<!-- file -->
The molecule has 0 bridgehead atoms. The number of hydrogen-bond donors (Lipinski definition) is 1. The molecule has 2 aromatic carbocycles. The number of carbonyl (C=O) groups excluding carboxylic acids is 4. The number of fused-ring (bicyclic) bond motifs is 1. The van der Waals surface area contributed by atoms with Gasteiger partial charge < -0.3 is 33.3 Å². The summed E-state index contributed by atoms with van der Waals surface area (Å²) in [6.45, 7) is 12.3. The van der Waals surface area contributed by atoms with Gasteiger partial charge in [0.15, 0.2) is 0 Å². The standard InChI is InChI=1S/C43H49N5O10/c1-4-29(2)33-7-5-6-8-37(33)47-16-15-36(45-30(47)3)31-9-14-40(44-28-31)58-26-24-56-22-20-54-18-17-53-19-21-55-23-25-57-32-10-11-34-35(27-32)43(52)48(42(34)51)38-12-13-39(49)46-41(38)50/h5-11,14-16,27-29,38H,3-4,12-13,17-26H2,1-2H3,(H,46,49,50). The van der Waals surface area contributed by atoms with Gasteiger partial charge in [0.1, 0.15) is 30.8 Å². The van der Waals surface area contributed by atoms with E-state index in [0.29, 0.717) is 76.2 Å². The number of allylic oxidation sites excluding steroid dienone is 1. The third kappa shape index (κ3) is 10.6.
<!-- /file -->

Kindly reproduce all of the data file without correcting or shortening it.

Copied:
The molecule has 0 bridgehead atoms. The number of hydrogen-bond donors (Lipinski definition) is 1. The molecule has 2 aromatic carbocycles. The number of carbonyl (C=O) groups excluding carboxylic acids is 4. The number of fused-ring (bicyclic) bond motifs is 1. The van der Waals surface area contributed by atoms with Gasteiger partial charge < -0.3 is 33.3 Å². The summed E-state index contributed by atoms with van der Waals surface area (Å²) in [6.45, 7) is 12.3. The van der Waals surface area contributed by atoms with Gasteiger partial charge in [0.15, 0.2) is 0 Å². The standard InChI is InChI=1S/C43H49N5O10/c1-4-29(2)33-7-5-6-8-37(33)47-16-15-36(45-30(47)3)31-9-14-40(44-28-31)58-26-24-56-22-20-54-18-17-53-19-21-55-23-25-57-32-10-11-34-35(27-32)43(52)48(42(34)51)38-12-13-39(49)46-41(38)50/h5-11,14-16,27-29,38H,3-4,12-13,17-26H2,1-2H3,(H,46,49,50). The van der Waals surface area contributed by atoms with Gasteiger partial charge in [0.1, 0.15) is 30.8 Å². The van der Waals surface area contributed by atoms with E-state index in [0.29, 0.717) is 76.2 Å². The number of allylic oxidation sites excluding steroid dienone is 1. The third kappa shape index (κ3) is 10.6.